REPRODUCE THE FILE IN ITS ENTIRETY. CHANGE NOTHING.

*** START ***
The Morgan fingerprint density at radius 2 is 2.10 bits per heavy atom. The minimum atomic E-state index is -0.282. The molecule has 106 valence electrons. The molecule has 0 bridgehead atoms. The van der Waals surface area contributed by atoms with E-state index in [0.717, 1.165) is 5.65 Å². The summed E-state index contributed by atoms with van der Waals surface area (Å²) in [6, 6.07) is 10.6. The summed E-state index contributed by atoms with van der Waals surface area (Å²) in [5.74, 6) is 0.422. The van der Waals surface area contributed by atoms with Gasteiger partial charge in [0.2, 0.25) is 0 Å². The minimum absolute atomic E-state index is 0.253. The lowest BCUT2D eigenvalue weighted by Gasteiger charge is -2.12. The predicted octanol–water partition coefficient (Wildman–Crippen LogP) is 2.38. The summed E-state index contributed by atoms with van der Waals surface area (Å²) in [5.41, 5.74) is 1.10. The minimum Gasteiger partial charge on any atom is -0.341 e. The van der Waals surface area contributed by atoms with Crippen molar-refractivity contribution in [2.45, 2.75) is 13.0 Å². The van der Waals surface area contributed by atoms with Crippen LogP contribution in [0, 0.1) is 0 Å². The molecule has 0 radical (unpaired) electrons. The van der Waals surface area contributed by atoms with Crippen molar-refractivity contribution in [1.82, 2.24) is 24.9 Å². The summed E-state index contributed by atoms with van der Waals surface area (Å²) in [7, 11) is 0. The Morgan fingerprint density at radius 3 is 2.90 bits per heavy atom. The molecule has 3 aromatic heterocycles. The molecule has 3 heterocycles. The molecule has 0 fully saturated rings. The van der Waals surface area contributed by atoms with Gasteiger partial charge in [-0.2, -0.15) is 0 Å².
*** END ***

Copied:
The Morgan fingerprint density at radius 2 is 2.10 bits per heavy atom. The minimum atomic E-state index is -0.282. The molecule has 106 valence electrons. The molecule has 0 bridgehead atoms. The van der Waals surface area contributed by atoms with E-state index in [0.717, 1.165) is 5.65 Å². The summed E-state index contributed by atoms with van der Waals surface area (Å²) in [6, 6.07) is 10.6. The summed E-state index contributed by atoms with van der Waals surface area (Å²) in [5.74, 6) is 0.422. The van der Waals surface area contributed by atoms with Gasteiger partial charge in [0.2, 0.25) is 0 Å². The minimum absolute atomic E-state index is 0.253. The lowest BCUT2D eigenvalue weighted by Gasteiger charge is -2.12. The predicted octanol–water partition coefficient (Wildman–Crippen LogP) is 2.38. The summed E-state index contributed by atoms with van der Waals surface area (Å²) in [5.41, 5.74) is 1.10. The minimum Gasteiger partial charge on any atom is -0.341 e. The van der Waals surface area contributed by atoms with Crippen molar-refractivity contribution in [2.45, 2.75) is 13.0 Å². The van der Waals surface area contributed by atoms with Crippen LogP contribution in [0, 0.1) is 0 Å². The molecule has 0 radical (unpaired) electrons. The van der Waals surface area contributed by atoms with Crippen molar-refractivity contribution in [1.82, 2.24) is 24.9 Å². The summed E-state index contributed by atoms with van der Waals surface area (Å²) in [7, 11) is 0. The Morgan fingerprint density at radius 3 is 2.90 bits per heavy atom. The molecule has 3 aromatic heterocycles. The molecule has 3 heterocycles. The molecule has 0 fully saturated rings. The van der Waals surface area contributed by atoms with Gasteiger partial charge in [-0.2, -0.15) is 0 Å².